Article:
Local Produce: The Clean

Local Produce: The Clean

For New Zealand Music Month and for the 40th anniversary of Radio 1, Local Produce will cover four iconic Dunedin bands by way of interviewing a member of each selected band and asking them about their legacy. 

In a 1981 interview, David Kilgour, co-founder of The Clean, was asked if there was a New Zealand sound. He replied, “No, but there is a Dunedin Sound.” The Clean was formed in 1978 by David (guitar, vocals) and his brother Hamish (drums, vocals), and would go through an inconsistent line-up featuring Peter Gutteridge (Snapper), Doug Hood (producer for Chris Knox, The Chills, and The Verlaines among others) and Lindsay Hooke before finding bass player Robert Scott. They released the single ‘Tally Ho!’ in 1981 on Flying Nun Records which charted at Number 19 on the New Zealand singles chart. They became the leaders of the term they coined: the Dunedin Sound. Critic Te Ārohi secured an interview with Robert Scott to reflect on the legacy of The Clean and the Dunedin Sound. 

Robert Scott and The Clean played at many venues throughout their time as a band, though a lot of them sadly do not exist anymore. “I enjoyed Arc, Sammys, The Empire, and The Oriental,” says Robert. These were venues frequented by other famous Dunedin Sound bands. When asked if he agreed with his bandmate David Kilgour on there being a Dunedin Sound Robert said, “There was a Dunedin Sound early on. A lot of bands liked the same music and this came through in their songwriting and their approach to how they played their instruments. To the outsider and to journalists, it was easy to lump the bands from here together. As time went on, the bands developed their own sound a bit more and there was a wider variety in styles and approaches.”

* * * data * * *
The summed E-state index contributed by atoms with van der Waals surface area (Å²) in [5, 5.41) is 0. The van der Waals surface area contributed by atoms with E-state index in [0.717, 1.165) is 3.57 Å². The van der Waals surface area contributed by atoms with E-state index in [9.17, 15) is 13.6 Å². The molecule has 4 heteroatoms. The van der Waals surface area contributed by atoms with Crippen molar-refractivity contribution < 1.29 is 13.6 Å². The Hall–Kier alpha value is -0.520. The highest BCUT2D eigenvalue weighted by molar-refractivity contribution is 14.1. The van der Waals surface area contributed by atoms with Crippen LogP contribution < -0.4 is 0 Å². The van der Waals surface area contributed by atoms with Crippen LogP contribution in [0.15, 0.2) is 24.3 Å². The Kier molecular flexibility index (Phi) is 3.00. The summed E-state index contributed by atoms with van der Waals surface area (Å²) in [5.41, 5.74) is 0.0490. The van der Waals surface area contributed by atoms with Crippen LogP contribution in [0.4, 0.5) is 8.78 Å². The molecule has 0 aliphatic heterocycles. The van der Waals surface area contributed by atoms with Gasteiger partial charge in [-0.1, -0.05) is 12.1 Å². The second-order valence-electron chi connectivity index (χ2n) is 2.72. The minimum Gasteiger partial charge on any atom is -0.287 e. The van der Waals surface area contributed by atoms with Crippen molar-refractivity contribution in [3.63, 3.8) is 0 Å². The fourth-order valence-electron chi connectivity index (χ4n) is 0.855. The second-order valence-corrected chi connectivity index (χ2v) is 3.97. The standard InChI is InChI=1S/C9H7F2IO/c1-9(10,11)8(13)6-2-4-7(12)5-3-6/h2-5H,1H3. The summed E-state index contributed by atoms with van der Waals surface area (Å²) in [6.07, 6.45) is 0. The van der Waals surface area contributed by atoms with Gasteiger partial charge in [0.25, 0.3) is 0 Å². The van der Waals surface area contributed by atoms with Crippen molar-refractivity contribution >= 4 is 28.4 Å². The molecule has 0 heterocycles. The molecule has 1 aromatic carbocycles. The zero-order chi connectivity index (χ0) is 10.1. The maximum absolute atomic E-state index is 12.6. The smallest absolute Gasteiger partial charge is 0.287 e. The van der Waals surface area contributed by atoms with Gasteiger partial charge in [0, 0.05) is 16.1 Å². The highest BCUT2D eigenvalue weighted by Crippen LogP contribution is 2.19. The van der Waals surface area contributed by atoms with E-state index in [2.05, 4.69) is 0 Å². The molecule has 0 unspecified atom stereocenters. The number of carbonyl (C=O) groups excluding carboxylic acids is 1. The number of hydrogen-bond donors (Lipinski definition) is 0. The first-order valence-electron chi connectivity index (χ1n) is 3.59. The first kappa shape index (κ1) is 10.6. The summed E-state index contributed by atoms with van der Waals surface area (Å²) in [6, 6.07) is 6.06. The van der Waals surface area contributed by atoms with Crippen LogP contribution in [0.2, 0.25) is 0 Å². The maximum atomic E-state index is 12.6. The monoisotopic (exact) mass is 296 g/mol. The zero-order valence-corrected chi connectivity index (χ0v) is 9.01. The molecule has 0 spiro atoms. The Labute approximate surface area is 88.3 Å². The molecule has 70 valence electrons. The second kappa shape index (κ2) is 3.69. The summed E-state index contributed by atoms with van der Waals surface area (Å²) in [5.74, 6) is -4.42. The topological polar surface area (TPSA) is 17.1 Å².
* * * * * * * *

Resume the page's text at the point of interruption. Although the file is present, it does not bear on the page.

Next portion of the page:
The Clean has had some iconic artwork, from their EP ‘Boodle, Boodle, Boodle’, their album ‘Modern Rock’ and the visual presentation in the video for ‘Tally Ho!’. Robert Scott now co-runs The Pea Sea Art Gallery in Port Chalmers. He illustrates his own art now and also did art work for the band. On the impact of the art in his music, he says, “Art was very important in what we were trying to convey in our feel and themes. Our art was different enough to stand out I think, so it was somehow part of the band. Hamish and David are both artists, so we were always trying to get our ideas across. I only had a few chances, but I got to contribute in comics we did and the back of Boodle, which contained our ideas for the cover. I got to design a few posters and do the cover for ‘Getting Older’.” Speaking to his current artwork, Robert says he feels “lucky to be able to keep making art and to go somewhere with it.”

Dunedin music has a lot to do with Dunedin culture. It’s cold. It’s isolated. Back when Robert started playing, “There was a Labour government that funded the arts and music.” On why Dunedin is so important to New Zealand music, he says, “Dunedin is important as it is a great place to start a band and develop ideas. That is true of other places too, but Dunedin has such a big rich history of original music that this bolsters bands starting out. The past colours people's thinking and opinions, so when you hear an act is from Dunedin your approach to them is informed by the past. Hopefully Dunedin will continue to be a great place to make music – I hope so and I do think it will continue to be so.”

You can find more information about The Clean on audioculture.co.nz and stream their music on all streaming services.

This article first appeared in Issue 10, 2024.
Posted 8:21pm Sunday 5th May 2024 by Jordan Irvine.